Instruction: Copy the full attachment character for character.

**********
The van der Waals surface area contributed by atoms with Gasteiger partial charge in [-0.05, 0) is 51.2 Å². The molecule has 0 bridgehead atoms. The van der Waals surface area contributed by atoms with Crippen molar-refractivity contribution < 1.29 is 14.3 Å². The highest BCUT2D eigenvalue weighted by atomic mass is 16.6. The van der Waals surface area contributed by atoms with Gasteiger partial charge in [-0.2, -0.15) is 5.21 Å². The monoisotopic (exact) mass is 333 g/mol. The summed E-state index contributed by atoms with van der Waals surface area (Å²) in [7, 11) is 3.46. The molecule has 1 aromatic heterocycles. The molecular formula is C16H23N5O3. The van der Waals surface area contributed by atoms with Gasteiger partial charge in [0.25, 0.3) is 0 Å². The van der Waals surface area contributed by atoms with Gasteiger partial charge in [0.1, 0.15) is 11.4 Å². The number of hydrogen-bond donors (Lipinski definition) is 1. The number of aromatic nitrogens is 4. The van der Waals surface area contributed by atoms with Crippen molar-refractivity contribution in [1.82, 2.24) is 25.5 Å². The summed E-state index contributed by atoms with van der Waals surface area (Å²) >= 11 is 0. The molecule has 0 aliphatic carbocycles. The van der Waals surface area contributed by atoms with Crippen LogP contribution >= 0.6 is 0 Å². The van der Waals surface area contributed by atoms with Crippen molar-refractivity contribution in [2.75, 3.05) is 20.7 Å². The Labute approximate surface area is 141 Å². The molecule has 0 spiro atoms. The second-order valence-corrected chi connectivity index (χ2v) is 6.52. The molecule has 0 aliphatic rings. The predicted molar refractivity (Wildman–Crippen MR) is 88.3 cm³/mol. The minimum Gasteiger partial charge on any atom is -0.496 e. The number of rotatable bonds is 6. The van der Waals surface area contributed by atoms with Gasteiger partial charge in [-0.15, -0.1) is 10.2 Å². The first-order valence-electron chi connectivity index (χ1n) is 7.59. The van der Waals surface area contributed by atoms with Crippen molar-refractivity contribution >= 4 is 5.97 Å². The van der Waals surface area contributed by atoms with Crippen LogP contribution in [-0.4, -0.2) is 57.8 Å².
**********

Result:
The van der Waals surface area contributed by atoms with Gasteiger partial charge in [-0.05, 0) is 51.2 Å². The molecule has 0 bridgehead atoms. The van der Waals surface area contributed by atoms with Crippen molar-refractivity contribution < 1.29 is 14.3 Å². The highest BCUT2D eigenvalue weighted by atomic mass is 16.6. The van der Waals surface area contributed by atoms with Gasteiger partial charge in [-0.2, -0.15) is 5.21 Å². The monoisotopic (exact) mass is 333 g/mol. The summed E-state index contributed by atoms with van der Waals surface area (Å²) in [7, 11) is 3.46. The molecule has 1 aromatic heterocycles. The molecular formula is C16H23N5O3. The van der Waals surface area contributed by atoms with Gasteiger partial charge in [0.25, 0.3) is 0 Å². The van der Waals surface area contributed by atoms with Gasteiger partial charge in [0.1, 0.15) is 11.4 Å². The number of hydrogen-bond donors (Lipinski definition) is 1. The number of aromatic nitrogens is 4. The van der Waals surface area contributed by atoms with Crippen molar-refractivity contribution in [1.82, 2.24) is 25.5 Å². The summed E-state index contributed by atoms with van der Waals surface area (Å²) >= 11 is 0. The molecule has 0 aliphatic carbocycles. The van der Waals surface area contributed by atoms with Crippen LogP contribution >= 0.6 is 0 Å². The van der Waals surface area contributed by atoms with Crippen molar-refractivity contribution in [2.75, 3.05) is 20.7 Å². The Labute approximate surface area is 141 Å². The molecule has 0 spiro atoms. The second-order valence-corrected chi connectivity index (χ2v) is 6.52. The molecule has 0 aliphatic rings. The predicted molar refractivity (Wildman–Crippen MR) is 88.3 cm³/mol. The minimum Gasteiger partial charge on any atom is -0.496 e. The number of rotatable bonds is 6. The van der Waals surface area contributed by atoms with Gasteiger partial charge in [-0.15, -0.1) is 10.2 Å². The first-order valence-electron chi connectivity index (χ1n) is 7.59. The van der Waals surface area contributed by atoms with Crippen molar-refractivity contribution >= 4 is 5.97 Å². The van der Waals surface area contributed by atoms with Crippen LogP contribution in [-0.4, -0.2) is 57.8 Å².